Irving, sandwiched between Dallas and Fort Worth, earned high marks for rising median income (up 6% since 2007) and a decreasing ratio of part-time to full-time workers. The area has seen more college-educated workers moving in.

3. Fayetteville, North Carolina

More workers moved from part-time to full-time gigs in this city than any other place. Plus more college-educated workers are coming than going, helping the population spike over 14% since 2007.

4. Denver, Colorado

The Mile High City has seen a 12% jump in median income since the financial crisis. Most impressively, it’s one of the few areas to have seen home prices completely recover (and then some) from the housing crash.

5. Dallas, Texas

Dallas is still dealing with an increased ratio of part-time to full-time workers, but median income is up nearly 4% and home prices have appreciated a shocking 17% since the housing bubble burst.

Least Recovered Cities

Newark, New Jersey
Newark, New Jersey is still struggling to come back from the financial crisis. Flickr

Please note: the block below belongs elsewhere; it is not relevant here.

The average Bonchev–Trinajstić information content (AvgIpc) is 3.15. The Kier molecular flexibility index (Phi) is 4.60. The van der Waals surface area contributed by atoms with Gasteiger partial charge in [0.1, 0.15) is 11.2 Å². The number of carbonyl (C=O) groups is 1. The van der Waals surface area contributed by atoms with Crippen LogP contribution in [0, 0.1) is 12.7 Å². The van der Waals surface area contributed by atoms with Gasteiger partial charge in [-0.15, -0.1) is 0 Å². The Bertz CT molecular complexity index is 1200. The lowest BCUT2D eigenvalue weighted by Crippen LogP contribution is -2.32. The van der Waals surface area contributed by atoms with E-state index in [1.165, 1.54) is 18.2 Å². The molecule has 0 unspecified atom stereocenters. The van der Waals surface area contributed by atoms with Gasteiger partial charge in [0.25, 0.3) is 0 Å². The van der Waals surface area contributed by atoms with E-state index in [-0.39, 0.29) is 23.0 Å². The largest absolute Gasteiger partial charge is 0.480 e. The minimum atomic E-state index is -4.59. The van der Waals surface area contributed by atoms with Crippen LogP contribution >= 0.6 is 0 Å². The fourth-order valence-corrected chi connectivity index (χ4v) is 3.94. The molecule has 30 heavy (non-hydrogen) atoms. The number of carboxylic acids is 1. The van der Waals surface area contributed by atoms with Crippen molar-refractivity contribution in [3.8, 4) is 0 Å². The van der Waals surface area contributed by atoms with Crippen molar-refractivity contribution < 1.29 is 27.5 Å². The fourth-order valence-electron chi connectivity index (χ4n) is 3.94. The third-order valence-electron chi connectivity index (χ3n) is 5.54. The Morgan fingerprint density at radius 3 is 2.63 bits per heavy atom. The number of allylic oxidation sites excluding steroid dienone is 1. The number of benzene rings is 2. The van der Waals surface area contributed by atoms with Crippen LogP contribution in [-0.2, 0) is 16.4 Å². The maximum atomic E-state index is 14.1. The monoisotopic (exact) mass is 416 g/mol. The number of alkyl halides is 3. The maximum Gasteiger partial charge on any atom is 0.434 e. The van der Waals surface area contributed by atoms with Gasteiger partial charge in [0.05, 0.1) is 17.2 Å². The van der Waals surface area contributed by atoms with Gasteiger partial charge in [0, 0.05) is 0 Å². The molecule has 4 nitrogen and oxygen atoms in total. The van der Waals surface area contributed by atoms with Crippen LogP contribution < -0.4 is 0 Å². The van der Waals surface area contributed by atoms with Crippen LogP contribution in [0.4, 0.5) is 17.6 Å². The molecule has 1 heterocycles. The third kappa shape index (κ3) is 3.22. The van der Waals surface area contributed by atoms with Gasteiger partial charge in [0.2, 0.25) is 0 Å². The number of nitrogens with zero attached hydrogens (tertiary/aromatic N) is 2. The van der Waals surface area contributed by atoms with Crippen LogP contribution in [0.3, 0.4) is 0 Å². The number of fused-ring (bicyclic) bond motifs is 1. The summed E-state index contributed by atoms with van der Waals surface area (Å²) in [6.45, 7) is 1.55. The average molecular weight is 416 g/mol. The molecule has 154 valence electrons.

1. San Bernardino, California

This Southern California city ranks as the farthest away from a full recovery. Both income and housing prices have dropped since 2007, with median income down 4%, and home prices down 43%. San Bernardino’s ratio of part-time to full-time jobs has also gone up nearly 14%.

2. Stockton, California

This Northern California inland area isn’t doing so well either. Incomes are down. Home prices have severely depreciated (down more than 43% from seven years ago), and the foreclosure rate is close to 18%.

3. Boise City, Indiana

Residents of Boise City have suffered an 8% drop in their median income since the crisis. Despite there being increasingly more full-time work opportunities, relative to part-time roles, new business growth remains far below its pre-recession level, down roughly 11%.

4. Newark, New Jersey

The median income remains down almost 5% in this urban area, adjacent to New York. Homes have been hit hard too. Housing prices are about 41% lower than they were in 2007.

5. Modesto, California

This town, which neighbors depressed Stockton, also hasn’t been able to break out of its post recession funk, likely because home prices remain down about 35%, and new business growth almost 9%.